Heat Ray

  • (noun): A ray that produces a thermal effect.

Some articles on heat ray, heat, rays, ray:

Archemides - Discoveries and Inventions - Heat Ray
... device, sometimes called the "Archimedes heat ray", was used to focus sunlight onto approaching ships, causing them to catch fire ... A test of the Archimedes heat ray was carried out in 1973 by the Greek scientist Ioannis Sakkas ... In December 2010, MythBusters again looked at the heat ray story in a special edition featuring Barack Obama, entitled President's Challenge ...
The War Of The Worlds (1953 Film) - Plot - Differences From The Wells Novel
... The book's machines are 10-story tall Tripods and carry the heat-ray projector on an articulated arm connected to the front of the war machine's main body ... The film's machines are shaped like manta rays, with a bulbous, elongated green window at the front, through which the Martians observe their surroundings ... On top of the machine is the cobra head-like heat-ray attached to a long, narrow, goose-neck extension ...
Tripod (The War Of The Worlds) - Adaptations - The War of The Worlds (1953 Film)
... machines resemble sinister-looking, copper-colored manta rays ... Designed by Albert Nozaki, each war machine is armed with a visible, reddish heat-ray, in keeping with the novel, which is mounted atop a moving goose neck in a cobra-like head that ... so named for the ghastly visual effect shown when striking a human an x-ray-like silhouette of the victim's skeleton becomes briefly visible as the body disintegrates ...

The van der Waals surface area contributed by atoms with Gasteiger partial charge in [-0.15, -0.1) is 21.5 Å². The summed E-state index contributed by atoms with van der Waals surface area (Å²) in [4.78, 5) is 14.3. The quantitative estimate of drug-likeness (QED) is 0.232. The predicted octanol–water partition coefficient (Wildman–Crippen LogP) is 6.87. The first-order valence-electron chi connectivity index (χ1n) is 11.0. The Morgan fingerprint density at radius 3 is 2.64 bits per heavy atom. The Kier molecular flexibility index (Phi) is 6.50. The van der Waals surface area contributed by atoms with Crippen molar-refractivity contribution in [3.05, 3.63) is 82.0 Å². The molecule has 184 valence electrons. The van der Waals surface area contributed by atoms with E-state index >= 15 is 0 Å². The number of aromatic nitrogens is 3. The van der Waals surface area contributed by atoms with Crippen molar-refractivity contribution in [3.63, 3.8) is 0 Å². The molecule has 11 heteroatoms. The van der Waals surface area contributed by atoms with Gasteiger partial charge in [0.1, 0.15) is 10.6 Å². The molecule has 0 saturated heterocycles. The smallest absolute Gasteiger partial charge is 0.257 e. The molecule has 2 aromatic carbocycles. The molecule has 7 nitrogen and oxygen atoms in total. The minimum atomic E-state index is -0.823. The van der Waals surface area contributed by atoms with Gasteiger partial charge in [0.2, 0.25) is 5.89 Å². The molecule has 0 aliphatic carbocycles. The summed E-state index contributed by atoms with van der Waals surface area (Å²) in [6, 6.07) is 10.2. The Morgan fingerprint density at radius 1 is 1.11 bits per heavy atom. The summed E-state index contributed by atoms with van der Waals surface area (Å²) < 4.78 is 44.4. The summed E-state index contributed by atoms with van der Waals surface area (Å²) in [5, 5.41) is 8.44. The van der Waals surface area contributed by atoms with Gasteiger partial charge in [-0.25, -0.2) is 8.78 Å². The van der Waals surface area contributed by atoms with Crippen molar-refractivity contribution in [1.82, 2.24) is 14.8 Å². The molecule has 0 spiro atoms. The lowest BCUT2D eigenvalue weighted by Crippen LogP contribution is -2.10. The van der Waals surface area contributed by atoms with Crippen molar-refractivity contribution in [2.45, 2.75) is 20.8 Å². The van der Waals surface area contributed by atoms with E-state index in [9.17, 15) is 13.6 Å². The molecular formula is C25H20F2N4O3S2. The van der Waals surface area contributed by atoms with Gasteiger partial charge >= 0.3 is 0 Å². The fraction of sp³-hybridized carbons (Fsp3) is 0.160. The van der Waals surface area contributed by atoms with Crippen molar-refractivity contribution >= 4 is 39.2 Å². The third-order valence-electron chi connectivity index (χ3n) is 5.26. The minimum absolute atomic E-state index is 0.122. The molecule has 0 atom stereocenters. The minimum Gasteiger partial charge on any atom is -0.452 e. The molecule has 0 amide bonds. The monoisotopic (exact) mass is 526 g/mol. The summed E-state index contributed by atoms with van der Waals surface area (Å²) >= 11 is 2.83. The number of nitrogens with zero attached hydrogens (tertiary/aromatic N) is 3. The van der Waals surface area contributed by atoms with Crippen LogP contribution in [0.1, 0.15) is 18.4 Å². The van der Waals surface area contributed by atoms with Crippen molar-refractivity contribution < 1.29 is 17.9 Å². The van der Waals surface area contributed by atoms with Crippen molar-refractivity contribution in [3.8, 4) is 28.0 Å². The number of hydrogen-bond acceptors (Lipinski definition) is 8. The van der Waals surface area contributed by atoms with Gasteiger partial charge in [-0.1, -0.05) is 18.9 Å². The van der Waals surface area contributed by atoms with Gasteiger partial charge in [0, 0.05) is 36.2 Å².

Famous quotes containing the words ray and/or heat:

    These facts have always suggested to man the sublime creed that the world is not the product of manifold power, but of one will, of one mind; and that one mind is everywhere active, in each ray of the star, in each wavelet of the pool; and whatever opposes that will is everywhere balked and baffled, because things are made so, and not otherwise.
    Ralph Waldo Emerson (1803–1882)

    Genius is present in every age, but the men carrying it within them remain benumbed unless extraordinary events occur to heat up and melt the mass so that it flows forth.
    Denis Diderot (1713–1784)